Skip to main content

Ashtami Food



Yesterday was ashtami, the eighth day of the navratras. Twice a year in my home state of Punjab, in April and then again in October, ashtami is celebrated as kanjak. Technically, this means that it is a day you pray to the Goddess Durga and invite 7 girls to your place to treat them to a meal. But given the logistics of everyone needing to invite girls (there are only so many kids in the neighbourhood after all), here is how it works: my mum and dad will get up early in the morning and make the traditional ashtami meal of puris, semolina halwa and dried black chickpeas. We will then create little snack packs with two puris topped with a scoop of halwa and another scoop of the chickpeas.

One of us will then go out out get hold of neighbourhood kids - both boys and girls are welcome and the more the merrier. They will come in, you will spend 5 minutes doing the puja. My dad will light the traditional lamp, hand over tiny bites of halwa as prasad to the kids and then fill the plates they bring with them with the ashtami food, some gifts and typically some money. For kids, these are the two favourite days of the year. They get all the attention and get nice gifts like toys and bangles and what not. Plus my four year old niece certainly raked in enough money yesterday to keep her high on candy for a week.

As a child, my favourite time was when the puja was over, all the kids had gone home and my mum will fry fresh puris for us to eat. Everyone knows dozens of halwa recipes but my pick of the meal was black chana. For some reason, this curry was only made at our place twice a year and never more. Maybe because it's considered to be too simple compared to other curries. Because the meal is offered in prayer to Goddess Durga, no onions or garlic can be used. But even with dry spices, the curry comes out flavoursome and a great match for oily puris and the rich halwa. Here's how you make some.

Ingredients
1/2 cup black chickpeas
1 tbsp ghee
1 tsp salt
1 tsp turmeric powder (haldi)
1/2 tsp red chilli powder
1/2 tbsp cumin seeds
1 tsp garam masala
1/2 tbsp amchur (dried mango powder)

Soak the chickpeas overnight in at least 4-5 cups of water. Drain and wash in running water, then set aside. In a pressure cooker, heat the ghee. Add cumin seeds and wait for 15-20 seconds until they start to splutter. Then add haldi and stir it around to take the raw turmeric smell off. Add the soaked chickpeas, salt and chilli powder as well as 2 1/2 cups of water. Put the pressure lid on and cook for 5-6 whistles until the chickpeas are soft. There will still be some water left over from cooking, if not add 1/2 cup water, garam masala and amchur, then put the chickpeas back on heat. Cook on a medium heat until the water dries up and the chickpeas are nicely coated with spices. Serve hot with puris or paranthas.

Comments

Popular posts from this blog

A Bowlful of Comfort

I have a friend who is quite the globetrotter. Lunches at her place, often right after her trips, are a treasure trove of global flavours. But the last time we met, she was just back from Tamil Nadu and out she brought a bowl of curd rice. I love curd rice and have eaten a lot of it over the years but my friend's version was so full of flavours and textures, it was a revelation. Obviously, I asked for the recipe.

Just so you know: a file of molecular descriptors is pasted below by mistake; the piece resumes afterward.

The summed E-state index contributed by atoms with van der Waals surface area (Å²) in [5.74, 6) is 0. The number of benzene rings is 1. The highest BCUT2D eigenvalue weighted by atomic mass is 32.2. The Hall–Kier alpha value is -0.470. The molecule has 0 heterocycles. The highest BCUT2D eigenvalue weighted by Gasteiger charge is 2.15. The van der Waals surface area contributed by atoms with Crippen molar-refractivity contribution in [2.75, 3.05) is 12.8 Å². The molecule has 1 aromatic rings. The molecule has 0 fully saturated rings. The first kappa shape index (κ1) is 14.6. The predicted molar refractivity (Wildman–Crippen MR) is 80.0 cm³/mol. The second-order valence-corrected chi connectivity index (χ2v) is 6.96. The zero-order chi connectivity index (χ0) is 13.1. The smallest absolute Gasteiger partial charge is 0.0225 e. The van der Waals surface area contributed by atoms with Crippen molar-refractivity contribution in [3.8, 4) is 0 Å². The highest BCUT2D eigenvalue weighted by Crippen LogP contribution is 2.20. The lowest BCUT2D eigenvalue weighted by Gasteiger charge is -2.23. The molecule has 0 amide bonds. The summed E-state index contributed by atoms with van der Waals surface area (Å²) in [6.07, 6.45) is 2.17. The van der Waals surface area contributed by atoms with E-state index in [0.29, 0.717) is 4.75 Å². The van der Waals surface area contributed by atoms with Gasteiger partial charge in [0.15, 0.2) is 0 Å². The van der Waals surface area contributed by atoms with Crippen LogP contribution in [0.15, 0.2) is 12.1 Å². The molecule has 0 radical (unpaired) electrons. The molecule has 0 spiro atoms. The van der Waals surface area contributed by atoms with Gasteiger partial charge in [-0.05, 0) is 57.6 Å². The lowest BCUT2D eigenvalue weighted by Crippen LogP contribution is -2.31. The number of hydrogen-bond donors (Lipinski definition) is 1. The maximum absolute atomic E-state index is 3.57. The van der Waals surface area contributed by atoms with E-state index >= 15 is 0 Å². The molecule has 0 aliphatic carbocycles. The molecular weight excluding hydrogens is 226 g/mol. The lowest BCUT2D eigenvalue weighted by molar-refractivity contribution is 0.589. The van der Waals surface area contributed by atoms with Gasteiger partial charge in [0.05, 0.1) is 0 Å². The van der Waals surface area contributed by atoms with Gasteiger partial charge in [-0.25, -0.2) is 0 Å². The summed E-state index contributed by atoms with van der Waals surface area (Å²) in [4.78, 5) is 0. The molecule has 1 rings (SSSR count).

The genius of this curd rice lies in adding the tempering or the tadka twice, once to mix in the rice so it absorbs all the flavours. Then you make a second batch to top the rice with just before you serve, so it adds crunch to the usually mushy dish. The recipe also has a few other elements added in for texture, freshness and flavour.

I over-ate at lunch at my friend's and I over-ate again when I made this for myself for lunch. Plus, all the ingredients you need are likely in your kitchen already so you may as well go make it now.

Ingredients
1/2 cup rice
1 cup plain…

Fruits of the Forest

I know there hasn't been a new recipe on these pages for a while. But worry not, I'm back with a real zinger. Earthy, creamy, crunchy - this is an appetizer that ticks all the right boxes. And if you happen to be a mushroom lover like me, this is the best way to eat mushrooms I've found so far. I present to you, for all your year end parties and appetizer cravings - creamy mushroom pate on toast.

Its mushroom pate two way - just on its own and panko-crumbed and fried. Both go on a crisp garlic baguette with watercress and some kewpie mayonnaise. Here's the recipe.

Ingredients
Crunchy garlic butter toasts (I buy them as is, but you can also slice and toast baguettes)
200 grams button mushrooms
1 small onion
3 cloves garlic
2 tbsp cream cheese
1 tbsp butter
1 tbsp olive oil
1 tbsp apple cider vinegar
1/2 cup panko breadcrumbs
kewpie mayonnaise (or regular mayonnaise)
watercress or micro herbs
salt and black pepper to taste
oil for deep frying

First, make mushroom pate. Y…

Summer Garden

Think of healthy food in Mumbai and Bandra immediately comes to mind. When these Bandra hipsters are done hanging out at Yoga House and head to work to Lower Parel, there are the likes of 212 All Good to lunch at. But try eating healthy food outside of these two neighbourhoods and your choices are a couple of sad salads tucked in the corner of restaurant menus.

Summer Garden is changing that for Powai. Set a tiny bit away from the busy Central Avenue, the outdoor cafe is right next to Hakone entertainment centre. It twinkles with fairy lights at night and pets are welcome all day (they even get their own treats!). We sit down with our freshly squeezed juices to chat with the young and bubbly chef Suchin on her food philisophy.

Cute handwritten menus aside, there is much to love about how they cook at Summer Garden. Nothing comes our of a jar or a bottle. There is no refined flour or white sugar or refined oil in any dish. They soak their whole grains and bake their own bread and jui…